Walking the Pilgrims’ Way: Day 12 – Thurnham to Lenham


Today I continued walking and met a friend (or two) – thank you Gary and Daniel, cyclists from Rainham (?), for taking the photo.  I journeyed from Thurnham to Lenham.  The way took me along the usual footpaths, holloways and trackways.  Initially I climbed up to the ruins of the twelfth century Thurnham Castle.


This scenery, terrain and the trackways are becoming familiar now;  the  views were spectacular and there was that slight nip in the early morning air that always makes me think of a fresh, clear, unblemished day.


The way passed through fields where the last of the wild marjoram and other wild flowers were still just in bloom.



I had been warned today about the steps – and there were lots of them.  It was wonderful though, whilst climbing some steps through a wooded area I received a phone call from a lady I speak to regularly and I was thinking generally about “steps” and moving through and on with life and at the top I emerged to the most beautiful sunshine and glorious view.



Pilgrimage brings together the body and the soul. The physical act of walking and the discomforts of the earthly body counterbalance with the quietening of the mind and the inner journey.  I have a couple of sore toes now – not blisters, corns,  I think – but they are well wrapped up in various assortments of micropore and padding and I seem to be surviving.   The more I walk the more my mind chatter stops and I find myself living in the moment. Serenity is mine from simply following the path. I have stopped looking at the clock, following an “ETA”, I am just going with the flow.

I met a lady from Israel,  Sarah; she was sitting on a log eating her sandwiches and she is walking around the country in stages.  I agreed with her when she said that walking was really the best way to get to know a country.  Like myself – she was  walking alone.  I posted about “fear” (click here) before the walk.  I am being carried – of that I have no doubt.  I am surrounded by the prayers of others and carried through my own prayer.   Dorothy Thompson said “Only when we are no longer afraid do we begin to live in every experience, painful or joyous, to live in gratitude for every moment, to live abundantly”.



Just after passing a home made “Pilgrims Way” sign I quite quickly reached Hollingbourne.  I had the time to have a wander around here and take a “selfie” in the reflection on the Church door.




All Saints Church, Hollingbourne is another Church that particularly welcomes pilgrims.




I have now been walking for twelve days and at sometime during the course of the day, or maybe yesterday,  something changed.    I feel at a threshold, having lost my former identity and not yet having moved to a new one. My old life seems a world away.  Fears, anger and resentments gone.    It all sounds rather grand and I can’t indulge in complicated theories, but I certainly feel different………….. and rather nice!  Physically I am now becoming very tired but spiritually I feel open and refreshed.   Walking every day is like a repetitive prayer and I plod on.  I seem to be experiencing incidences of deja vu quite a bit – something that hasn’t happened to me in a long while.  Nothing major or scary but I just keep getting the feeling that I have been here before and I know what will happen next.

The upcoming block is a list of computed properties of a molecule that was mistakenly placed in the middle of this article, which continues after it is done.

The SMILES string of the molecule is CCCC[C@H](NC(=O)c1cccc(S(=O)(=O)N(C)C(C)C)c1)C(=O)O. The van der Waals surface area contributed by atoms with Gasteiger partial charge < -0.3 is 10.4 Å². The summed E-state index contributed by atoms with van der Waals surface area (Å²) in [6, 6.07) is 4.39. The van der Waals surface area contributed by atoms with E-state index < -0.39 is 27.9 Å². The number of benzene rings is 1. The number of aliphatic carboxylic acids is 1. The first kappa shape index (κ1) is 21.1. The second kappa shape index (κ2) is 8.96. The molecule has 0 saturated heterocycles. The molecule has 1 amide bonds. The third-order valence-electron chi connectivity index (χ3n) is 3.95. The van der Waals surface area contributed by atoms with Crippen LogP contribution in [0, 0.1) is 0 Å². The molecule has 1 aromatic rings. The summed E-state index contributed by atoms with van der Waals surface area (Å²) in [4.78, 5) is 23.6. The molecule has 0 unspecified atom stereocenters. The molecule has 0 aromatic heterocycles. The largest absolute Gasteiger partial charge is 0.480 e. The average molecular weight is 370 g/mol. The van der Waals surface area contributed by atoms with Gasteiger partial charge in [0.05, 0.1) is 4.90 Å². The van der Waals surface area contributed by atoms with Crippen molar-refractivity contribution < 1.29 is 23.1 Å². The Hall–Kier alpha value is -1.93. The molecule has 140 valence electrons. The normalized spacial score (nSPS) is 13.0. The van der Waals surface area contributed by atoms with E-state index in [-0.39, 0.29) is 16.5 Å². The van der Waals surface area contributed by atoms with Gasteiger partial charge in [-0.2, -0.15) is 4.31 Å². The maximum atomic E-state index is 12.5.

I had heard about the bench just outside Harrietsham and I duly took advantage of it for a rest.  The words say “Pilgrim bound with staff and faith, rest thy bones”.



I am so aware now that I am getting closer and closer to Canterbury.  Mentions of “pilgrims” came at several places along the way.



After the bench it was only a few miles walking in glorious weather with signs of Autumn all around  to reach  Lenham, where I was staying for the night.  I sang in joy for the last few miles (no-one was  around!) – a selection from among others “We plough the fields and scatter”, “The Teddy Bears’ Picnic”, “Don’t sit under the Apple Tree”, “It’s in his kiss” – don’t ask me to justify the selection!  I was just singing in glorious gratitude.



Again, I arrived early enough in Lenham to have time to have a good look around.  Looks a lovely village – a bakers, greengrocers, tea rooms, fish and chip shop, library – all rather lovely.  An easy and delightful day’s walking, giving me some strength to save for the last two days. Off to the chippie now – haven’t passed one of those since day 1 in Alresford (Helen!)




“Just to be is a blessing.  Just to live is holy” – Rabbi Abraham Hendel


I will sign off tonight with another musician that T and I have seen live many times.  She tells the story of how she once lived with someone who used the phrase “Keep it Simple” and was trying to live his life in that way – so she wrote this song. I think that  the last two days may be a long trek – but one step at a time I will keep it simple. I will get there when I am meant to.






Here is a full index of my post of my Gratitude Walk along the Pilgrims’ Way from Winchester to Canterbury

Please add your e mail address in the box at the foot of this page to receive further posts about my walks in Beds, Herts and Bucks;  my ongoing Birthday Pilgrimage along the Hertfordshire Way; walking in Dorset and my trek along The Ridgeway National Trail.

My book about my experiences along The Pilgrims’ Way, “The Woman Who Walked Through Fear” has now been published by Sitting duck Press.   I am also available to give talks about my experiences along The Pilgrims’ Way.


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